CDC: Upturn In Whooping Cough Cases Last Year
More than 21,000 people got whooping cough last year, the highest number of cases since 2005 and among the worst years in more than half a century, according to US health officials Wednesday.
The sharp upturn in the number of cases, mostly seen in children and teenagers, puzzles health officials, since the vaccine against whooping cough has been highly effective in children, and vaccination rates for children has been good.
California appeared to be the hardest-hit state last year, with more than 8,300 cases being reported, including deaths of 10 babies. At least 26 deaths from the disease have been reported nationally, according to the Centers for Disease Control and Prevention.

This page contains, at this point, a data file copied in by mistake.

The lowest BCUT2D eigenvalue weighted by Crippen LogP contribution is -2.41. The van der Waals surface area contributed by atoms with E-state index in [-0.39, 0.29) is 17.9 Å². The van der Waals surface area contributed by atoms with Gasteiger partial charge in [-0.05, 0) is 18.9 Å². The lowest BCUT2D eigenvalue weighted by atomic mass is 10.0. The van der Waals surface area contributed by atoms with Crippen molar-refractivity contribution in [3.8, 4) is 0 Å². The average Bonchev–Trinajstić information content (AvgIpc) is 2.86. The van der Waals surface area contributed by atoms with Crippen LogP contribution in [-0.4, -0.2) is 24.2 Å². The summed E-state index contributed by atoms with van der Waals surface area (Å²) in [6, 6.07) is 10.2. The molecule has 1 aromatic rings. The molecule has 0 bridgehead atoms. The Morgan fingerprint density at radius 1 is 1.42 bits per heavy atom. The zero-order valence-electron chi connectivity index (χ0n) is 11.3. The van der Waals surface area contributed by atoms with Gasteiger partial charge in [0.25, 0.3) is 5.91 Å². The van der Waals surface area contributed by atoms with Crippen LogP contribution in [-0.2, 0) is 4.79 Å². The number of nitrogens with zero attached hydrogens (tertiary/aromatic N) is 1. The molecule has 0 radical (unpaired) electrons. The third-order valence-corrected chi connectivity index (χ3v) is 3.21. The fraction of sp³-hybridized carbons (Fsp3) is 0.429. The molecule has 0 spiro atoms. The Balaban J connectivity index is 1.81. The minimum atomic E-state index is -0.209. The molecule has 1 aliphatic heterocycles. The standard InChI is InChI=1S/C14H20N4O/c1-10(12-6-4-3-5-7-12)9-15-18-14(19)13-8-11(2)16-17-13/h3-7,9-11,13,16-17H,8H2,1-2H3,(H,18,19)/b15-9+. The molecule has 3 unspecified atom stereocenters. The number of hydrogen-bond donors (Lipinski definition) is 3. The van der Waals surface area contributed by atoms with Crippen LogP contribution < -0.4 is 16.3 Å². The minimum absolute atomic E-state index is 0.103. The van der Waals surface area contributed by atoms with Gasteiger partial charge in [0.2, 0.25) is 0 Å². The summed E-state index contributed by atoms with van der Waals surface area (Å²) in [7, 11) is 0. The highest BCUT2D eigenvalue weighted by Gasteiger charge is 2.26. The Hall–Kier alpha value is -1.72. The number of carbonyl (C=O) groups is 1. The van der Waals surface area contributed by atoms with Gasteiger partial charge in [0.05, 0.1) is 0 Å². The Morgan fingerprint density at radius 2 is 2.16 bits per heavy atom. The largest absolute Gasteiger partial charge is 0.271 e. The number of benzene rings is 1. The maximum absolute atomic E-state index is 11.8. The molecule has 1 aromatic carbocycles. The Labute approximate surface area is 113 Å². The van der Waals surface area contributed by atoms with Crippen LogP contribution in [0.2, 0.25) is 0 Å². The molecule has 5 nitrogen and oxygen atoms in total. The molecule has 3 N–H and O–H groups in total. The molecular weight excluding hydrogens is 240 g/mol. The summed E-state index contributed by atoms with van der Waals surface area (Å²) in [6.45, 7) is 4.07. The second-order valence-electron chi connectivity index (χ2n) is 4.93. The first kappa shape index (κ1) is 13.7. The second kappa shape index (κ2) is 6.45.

National case counts are only preliminary and health officials said the number could be much higher. The numbers were reported Wednesday during a vaccine advisory committee conference.
Health officials believe contagious children are a huge threat to vulnerable infants. About 95 percent of children have had at least three shots against whooping cough. But because a vaccine for adolescents and adults was not licensed until 2005, vaccination rates for those groups are much lower. One study found that as little as 6 percent of adults are fully immunized from whooping cough.
The Advisory Committee on Immunization Practices recommends the vaccine for all adults who are around infants. The committee voted on Wednesday to slightly alter vaccine guidance to make it clear that all nurses and other health care workers need to be vaccinated.
Whooping cough — or Pertussis — is highly contagious and in rare cases can be fatal, especially for infants too young to be vaccinated. Whooping cough starts like a cold but leads to severe coughing that can last for up to four weeks or longer.
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